Using common tones to create cooler chord progressions
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Old 11-07-2015, 09:29 PM   #1
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Using common tones to create cooler chord progressions

Alright guys, here’s a harmonic technique I picked up last semester that I’ve found to work especially well in electronica and downtempo music. With some decent voice leading and experimentation, you can use this technique to create complex chord progressions that manage to move between seemingly unrelated chords while still sounding smooth.

It works by using common tones. Common tones are notes that two chords share. If you’ve taken a music theory course, you’ll probably know that utilizing common tones can really help your voice leading sound smooth and connected. Here’s an example: let’s say you have a C major chord and an E minor chord. The C chord has the pitches C, E, and G, while the E minor chord has the pitches E, G, and B. These chords have two notes in common: E and G. Now, let’s say you have your DAW open and you’re trying to play this chord progression with a pad. If you hold the same E and G between the chords, and move the C a half step lower to a B, you’re using the most efficient voice leading, and because there’s so little movement required, it sounds incredibly smooth.

One of the things I’ve found while studying minimalist music is that you don’t necessarily need to use this technique to move between chords in the same key. Here are some examples:

The G major and Eb major chords are pretty far apart. However, they share one note in common: G. If you move between a G chord and an Eb chord, while keeping the G as an anchor point, you’ll find that the chords sound quite nice and probably not as weird as you'd expect those two chords to sound like (this is also an example of modal mixture, if you happen to know what that is).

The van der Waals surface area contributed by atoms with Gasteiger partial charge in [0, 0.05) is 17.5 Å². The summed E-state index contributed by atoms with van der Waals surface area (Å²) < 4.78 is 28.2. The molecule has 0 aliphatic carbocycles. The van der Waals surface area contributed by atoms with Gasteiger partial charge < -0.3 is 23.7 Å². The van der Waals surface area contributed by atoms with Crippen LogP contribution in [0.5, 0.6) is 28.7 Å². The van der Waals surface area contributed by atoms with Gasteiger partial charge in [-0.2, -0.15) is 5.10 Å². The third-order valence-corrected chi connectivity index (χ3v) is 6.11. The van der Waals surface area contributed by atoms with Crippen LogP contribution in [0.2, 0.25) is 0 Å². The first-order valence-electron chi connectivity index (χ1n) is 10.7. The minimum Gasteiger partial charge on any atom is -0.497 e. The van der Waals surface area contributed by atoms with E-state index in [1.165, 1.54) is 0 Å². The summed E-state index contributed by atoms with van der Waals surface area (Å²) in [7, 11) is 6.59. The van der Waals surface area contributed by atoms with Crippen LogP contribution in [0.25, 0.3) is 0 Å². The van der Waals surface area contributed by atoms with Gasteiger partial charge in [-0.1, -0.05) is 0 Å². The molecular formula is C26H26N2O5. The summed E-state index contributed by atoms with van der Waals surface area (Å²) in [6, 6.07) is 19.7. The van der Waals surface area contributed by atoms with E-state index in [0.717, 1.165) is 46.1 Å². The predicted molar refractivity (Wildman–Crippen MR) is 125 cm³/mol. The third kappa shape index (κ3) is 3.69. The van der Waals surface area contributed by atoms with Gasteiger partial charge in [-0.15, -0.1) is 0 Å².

Another, more complicated example: Cm7 (C, Eb, G, and Bb) and BM7 (B, D#, F#, and A#) share two common tones (Eb and D# are the same note, and Bb and A# are the same note). These chords belong to two completely different keys. If you’re strictly sticking to one key while writing your song, you’d never, ever use these two chords in the same song. However, open up your DAW and put these chords side by side in your piano roll. If you use the same exact notes for the Eb/D# and the Bb/A#, and move the C and the G down just a half step to B and F#, you’ll find that these two chords can move smoothly between each other while still sounding fresh and exciting because they’re not in the same key. If you want, you can also move the BM7 back up to Cm7. The Cm7 – BM7 progression could easily be used in a song (Probably not for the whole song, as it’s just 2 chords and that’d get boring after a while).